Edition cover

  • ISBN10: 1847671039
  • ISBN13: 9781847671035
  • Paperback
  • 176 pages
  • Canongate Books

An Iliad: A Story of War
by Alessandro Baricco

Reviewed by Duddy

Rating: 3 out of 5

  • Posted 13 years ago
  • Viewed 1359 times, 0 comments
  • Average user rating: (2.7/5)

An Ancient Tradition

The Iliad is the earliest work of European literature, dated to around the 9th century BC. It is an epic poem, supposedly written by Homer, but most people think it has several authors because the poems show evidence of an aural tradition. It tells the tale of a few months during the siege of Troy, by the Greeks.

It starts with Agamemnon, the Greek's 'king of kings', being forced to give up Chryseis, one of his spoils of war. In compensation he seizes Briseis from Achilles. This causes Achilles to withdraw from the war.

Now the reason the Greeks are there in the first place is well-known: the Trojans have captured Helen. The actual man responsible for this is Paris, but he turns out to be a bit of a drip, and it is mainly Hector, his brother who is the most heroic in the end. There are various bloody battles and strategic withdrawals, and it ends pretty much at stale-mate.

That at least is the original version. Baricco adds in a final chapter years later telling of how the famous wooden horse allows a small contingent of men into Troy, the Greek ships are signalled back to shore and Troy is sacked.

In the preface Baricco explains what he has done. He has taken a prose version of the Iliad written by Maria Grazia Ciani, and condensed it to a much shorter piece. He made some cuts, looked for rhythm, 'made the narrative subjective' ie told the many different voices in the first person supplanting the original Homeric narrator, and added a little to the text - these are italicised. These italicised passages were my favourite parts. The writing was quite beautiful and it made me want to read more of Baricco's work.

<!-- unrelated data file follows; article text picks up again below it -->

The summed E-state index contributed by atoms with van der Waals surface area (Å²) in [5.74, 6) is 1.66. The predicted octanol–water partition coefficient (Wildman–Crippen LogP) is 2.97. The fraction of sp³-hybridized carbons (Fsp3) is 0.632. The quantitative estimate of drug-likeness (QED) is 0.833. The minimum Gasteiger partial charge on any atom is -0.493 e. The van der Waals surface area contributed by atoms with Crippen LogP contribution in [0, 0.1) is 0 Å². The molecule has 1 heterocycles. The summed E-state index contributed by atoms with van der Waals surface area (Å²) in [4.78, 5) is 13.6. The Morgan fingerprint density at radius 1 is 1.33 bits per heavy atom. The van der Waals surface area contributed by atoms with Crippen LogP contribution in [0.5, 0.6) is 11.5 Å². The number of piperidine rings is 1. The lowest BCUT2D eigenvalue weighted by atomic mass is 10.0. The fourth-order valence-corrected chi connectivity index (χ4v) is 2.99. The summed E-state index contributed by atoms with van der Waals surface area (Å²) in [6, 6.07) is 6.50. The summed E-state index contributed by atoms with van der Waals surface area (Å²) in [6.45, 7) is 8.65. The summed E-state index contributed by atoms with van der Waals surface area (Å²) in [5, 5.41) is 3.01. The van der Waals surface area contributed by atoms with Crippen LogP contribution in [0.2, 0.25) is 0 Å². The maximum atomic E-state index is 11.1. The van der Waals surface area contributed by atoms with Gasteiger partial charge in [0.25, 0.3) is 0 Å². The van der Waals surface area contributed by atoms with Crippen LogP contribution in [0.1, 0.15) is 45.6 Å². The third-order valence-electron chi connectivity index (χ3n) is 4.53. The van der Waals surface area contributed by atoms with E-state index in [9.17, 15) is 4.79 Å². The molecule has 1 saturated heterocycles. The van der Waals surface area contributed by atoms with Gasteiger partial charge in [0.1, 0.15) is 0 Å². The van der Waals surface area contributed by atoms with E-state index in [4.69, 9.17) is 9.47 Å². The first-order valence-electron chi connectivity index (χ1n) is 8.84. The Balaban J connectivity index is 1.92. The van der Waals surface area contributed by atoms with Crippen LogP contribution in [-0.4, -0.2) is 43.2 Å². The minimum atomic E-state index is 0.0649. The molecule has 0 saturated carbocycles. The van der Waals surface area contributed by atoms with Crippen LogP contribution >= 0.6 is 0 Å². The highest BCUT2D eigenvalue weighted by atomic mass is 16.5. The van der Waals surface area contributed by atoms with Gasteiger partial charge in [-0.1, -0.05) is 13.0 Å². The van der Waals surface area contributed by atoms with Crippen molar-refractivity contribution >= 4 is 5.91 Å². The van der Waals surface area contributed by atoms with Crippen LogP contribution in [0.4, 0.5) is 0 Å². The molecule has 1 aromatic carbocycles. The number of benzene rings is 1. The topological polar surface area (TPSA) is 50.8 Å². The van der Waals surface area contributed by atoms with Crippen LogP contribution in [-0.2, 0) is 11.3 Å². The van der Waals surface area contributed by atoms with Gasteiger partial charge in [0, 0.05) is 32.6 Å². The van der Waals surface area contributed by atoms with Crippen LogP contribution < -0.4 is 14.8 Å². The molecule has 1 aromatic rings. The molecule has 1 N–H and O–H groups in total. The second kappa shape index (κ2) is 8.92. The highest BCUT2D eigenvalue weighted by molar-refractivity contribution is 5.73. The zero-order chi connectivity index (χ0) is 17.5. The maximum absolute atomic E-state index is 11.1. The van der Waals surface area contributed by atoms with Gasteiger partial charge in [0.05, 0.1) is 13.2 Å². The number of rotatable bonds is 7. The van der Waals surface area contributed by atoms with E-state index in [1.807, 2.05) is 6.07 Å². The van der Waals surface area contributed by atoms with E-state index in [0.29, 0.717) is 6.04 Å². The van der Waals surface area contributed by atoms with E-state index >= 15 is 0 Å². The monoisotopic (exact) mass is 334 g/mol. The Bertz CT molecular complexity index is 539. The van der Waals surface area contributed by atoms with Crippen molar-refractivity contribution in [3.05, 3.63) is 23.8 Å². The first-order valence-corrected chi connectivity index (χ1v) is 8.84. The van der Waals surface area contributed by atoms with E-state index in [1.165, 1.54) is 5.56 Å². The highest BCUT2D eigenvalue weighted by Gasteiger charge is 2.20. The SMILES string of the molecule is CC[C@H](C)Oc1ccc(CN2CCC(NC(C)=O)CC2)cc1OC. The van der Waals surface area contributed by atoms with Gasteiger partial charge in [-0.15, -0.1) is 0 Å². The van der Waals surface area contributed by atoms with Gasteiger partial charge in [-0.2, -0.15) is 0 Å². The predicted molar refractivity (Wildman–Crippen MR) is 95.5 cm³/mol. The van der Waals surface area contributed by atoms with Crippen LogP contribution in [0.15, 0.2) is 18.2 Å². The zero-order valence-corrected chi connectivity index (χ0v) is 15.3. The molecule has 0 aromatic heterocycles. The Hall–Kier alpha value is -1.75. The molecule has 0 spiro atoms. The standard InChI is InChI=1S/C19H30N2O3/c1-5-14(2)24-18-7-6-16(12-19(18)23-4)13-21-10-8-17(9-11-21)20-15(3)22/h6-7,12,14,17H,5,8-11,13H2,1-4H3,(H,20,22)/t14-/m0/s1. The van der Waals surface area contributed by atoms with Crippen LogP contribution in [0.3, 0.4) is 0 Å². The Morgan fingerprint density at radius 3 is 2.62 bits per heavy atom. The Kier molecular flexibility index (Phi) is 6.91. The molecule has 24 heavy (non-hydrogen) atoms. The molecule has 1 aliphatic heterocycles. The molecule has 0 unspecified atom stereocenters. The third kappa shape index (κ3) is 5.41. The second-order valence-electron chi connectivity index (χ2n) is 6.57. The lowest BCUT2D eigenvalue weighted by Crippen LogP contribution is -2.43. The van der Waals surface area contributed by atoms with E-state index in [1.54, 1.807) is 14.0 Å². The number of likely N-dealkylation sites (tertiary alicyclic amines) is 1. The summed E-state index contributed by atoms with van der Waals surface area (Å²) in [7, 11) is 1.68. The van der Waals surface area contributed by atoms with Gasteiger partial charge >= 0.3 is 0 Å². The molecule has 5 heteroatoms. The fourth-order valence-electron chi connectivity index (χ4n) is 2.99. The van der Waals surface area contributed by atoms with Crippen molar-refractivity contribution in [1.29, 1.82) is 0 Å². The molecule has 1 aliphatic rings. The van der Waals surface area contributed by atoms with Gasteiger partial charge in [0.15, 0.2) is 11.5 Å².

This version was performed twice each performance lasting two nights with a cast of eight taking different voices.

As Baricco points out this is a Greek text translated into an Italian text, adapted into another Italian text and then translated into English. So, it is somewhat derivative.

I found reading it very interesting, and having never read the Iliad before think I have learnt a lot very quickly. The number of different characters meant that it was sometimes difficult to follow but this is inevitable given the source. I think, as an exercise, it has worked well, and would be ideal for a class of school children to perform, as each of them would get a chance to perform, and they would inevitably become familiar with an interesting and oft-referred to piece of ancient history.

Reading the text reminded me of Jane Smiley's THE GREENLANDERS and also, to some extent, THE BIBLE. The prose tends towards a list and there is never a sense of involvement with the characters as there is say in Shakespeare or Defoe. It reminded me of how much I appreciate the modern novel (post-seventeenth century rather than post-twentieth) with its concentration, at least some of the time, on the inner world of the characters. Although Baricco says he has made it more subjective by attributing parts of the text to certain people, I am not sure that he has added anything to the text by doing this. The characters often describe scenes they couldn't have known, and in one chapter (Priam's) the first person becomes confused with the third. The chapter starts with Priam in the third person then suddenly changes to first person. It is odd, and made me re-read it a few times to see if I had it right, and I think I have. I suppose though, by converting to the first person he allowed the text to be performed - thus taking it back once more to its aural traditions.

I am glad I read this book, and recommend it - not particularly as a riveting read, but as an interesting way of absorbing a piece of essential western European culture.


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